CALGARY, September 10, 2012 – U.S. airports will increasingly move to a common-use
facilities model to make more efficient use of airport resources, better facilitate passenger
flow and improve the airport experience for air travelers, and drive opportunities for
non-airport related revenue, predicts global IT services provider Unisys (NYSE: UIS).
“Traditionally in the U.S., individual airlines lease space from the airport authority and
run their own systems and processes, often resulting in duplicated and inefficient resources
within an airport such as check-in counters and gates,” said Olivier Houri, President Global
Transportation of Unisys.
“However, competitive pressures and the rise of low-cost carriers are forcing airport
operators to take a more holistic view of their operations and consider moving to a
centralized, common-use model for running their facilities. Such a model could allow airport
operators to make more efficient use of their resources, process more passengers, offer more
aircraft slots with existing infrastructure, and create new revenue streams,” Houri said.
Houri predicts three trends will emerge as a result of the move to common-use airport
- As airports become the centralized provider of key infrastructure such as gates, check-in
counters and self-service kiosks, they will increasingly offer access to these resources as a
managed service where airlines only pay for what they use and share costs with other
- As a mature aviation market, U.S. airport operators will be forced to seek new sources of
non-aviation revenue to fund improvements and expansion of airport facilities and diversify
against the impact of economic downturns and cyclical passenger and cargo volumes. New services
and facilities may include a combination of entertainment, shopping, sports, leisure, business,
conference, training, transport, fitness, hotels, restaurants, and multifunctional office –
transforming the airport from a transportation hub to a city of interrelated activity that can
be itself a destination. The U.S. Dallas Fort Worth international airport is an early adopter
of this “airport city”
approach to creating non-aviation revenue sources.
- Airports will move to centralized IT systems to provide a 360 degree, real-time view of the
airport’s operations and better manage and allocate information from various airport systems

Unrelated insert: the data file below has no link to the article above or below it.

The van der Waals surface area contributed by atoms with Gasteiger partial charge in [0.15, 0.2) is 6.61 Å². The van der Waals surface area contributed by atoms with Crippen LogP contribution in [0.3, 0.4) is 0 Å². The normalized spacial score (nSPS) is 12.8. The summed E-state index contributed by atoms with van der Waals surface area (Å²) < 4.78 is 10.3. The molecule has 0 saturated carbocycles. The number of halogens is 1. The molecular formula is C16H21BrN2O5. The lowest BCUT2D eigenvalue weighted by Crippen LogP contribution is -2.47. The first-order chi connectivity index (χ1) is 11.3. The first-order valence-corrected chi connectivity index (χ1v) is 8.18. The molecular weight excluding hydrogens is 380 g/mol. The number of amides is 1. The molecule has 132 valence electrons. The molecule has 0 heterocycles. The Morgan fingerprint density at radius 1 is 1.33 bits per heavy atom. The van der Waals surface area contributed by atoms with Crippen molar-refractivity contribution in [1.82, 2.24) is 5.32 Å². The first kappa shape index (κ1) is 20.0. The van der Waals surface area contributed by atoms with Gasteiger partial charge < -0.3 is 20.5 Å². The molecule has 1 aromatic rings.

including resource management, flight information, and command and control centers. Such
centralization will enable the airport operator to optimize utilization of shared airport
resources, such as check-in desks, gates, baggage belts and slots to prevent bottlenecks and
avoid expensive infrastructure being left unused.
Houri says that U.S. airports can learn from successful “airport city” models overseas such
as Schiphol airport in the Netherlands, the fourth busiest airport in Europe1 and
primary hub for KLM as well as for Arkefly, Corendon Dutch Airlines, Martinair and Transavia
and European hub for Delta Airlines. Schiphol features an extensive shopping center outside
Customs accessible by passengers and non-travelers, a museum, and the world’s first permanent
airport library. In 2012, Schiphol was named Europe’s Best Airport and was the only airport
outside Asia to be ranked in the world’s top five airports2.
Unisys has decades of experience providing mission-critical systems and solutions to the
airport and aviation industry. More than 200 airlines and 100 airports around the world use
Unisys solutions, including the Beijing Capital International Airport, Billund Airport,
Brussels Airport, Delhi International Airport, Los Angeles World Airports, and the
Madrid/Barcelona airports. Unisys systems and servers are currently used to check in almost a
third of the world’s passengers.
Unisys is demonstrating a number of its innovative airport solutions, including its Airport
Operation Database (AODB), integration of mobile alerts into the Unisys Airport Operation
System and the AOptix InSight iris recognition and face capture systems for identity
verification, at the Airports Council International-NA/World
Conference from September 9 - 12, 2012 in Calgary. Visit booth 525 at the event.
1 Ranked by total passengers per year 2011, Airports Council International
World Airport Awards 2012
This is an opinion piece and is intended only to provide a summary of the subject matter
covered. It does not purport to be comprehensive or to render advice. No reader should act on
the basis of any matter contained in this piece without first obtaining specific professional
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Unisys is a worldwide information technology company. We provide a portfolio of IT services,
software, and technology that solves critical problems for clients. We specialize in helping
clients secure their operations, increase the efficiency and utilization of their data centers,
enhance support to their end users and constituents, and modernize their enterprise
applications. To provide these services and solutions, we bring together offerings and
capabilities in outsourcing services, systems integration and consulting services,
infrastructure services, maintenance services, and high-end server technology. With
approximately 23,000 employees, Unisys serves commercial organizations and government
agencies throughout the world. For more information, visit www.unisys.com.
RELEASE NO: 0910/9128
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Jim Kerr, 215-986-5795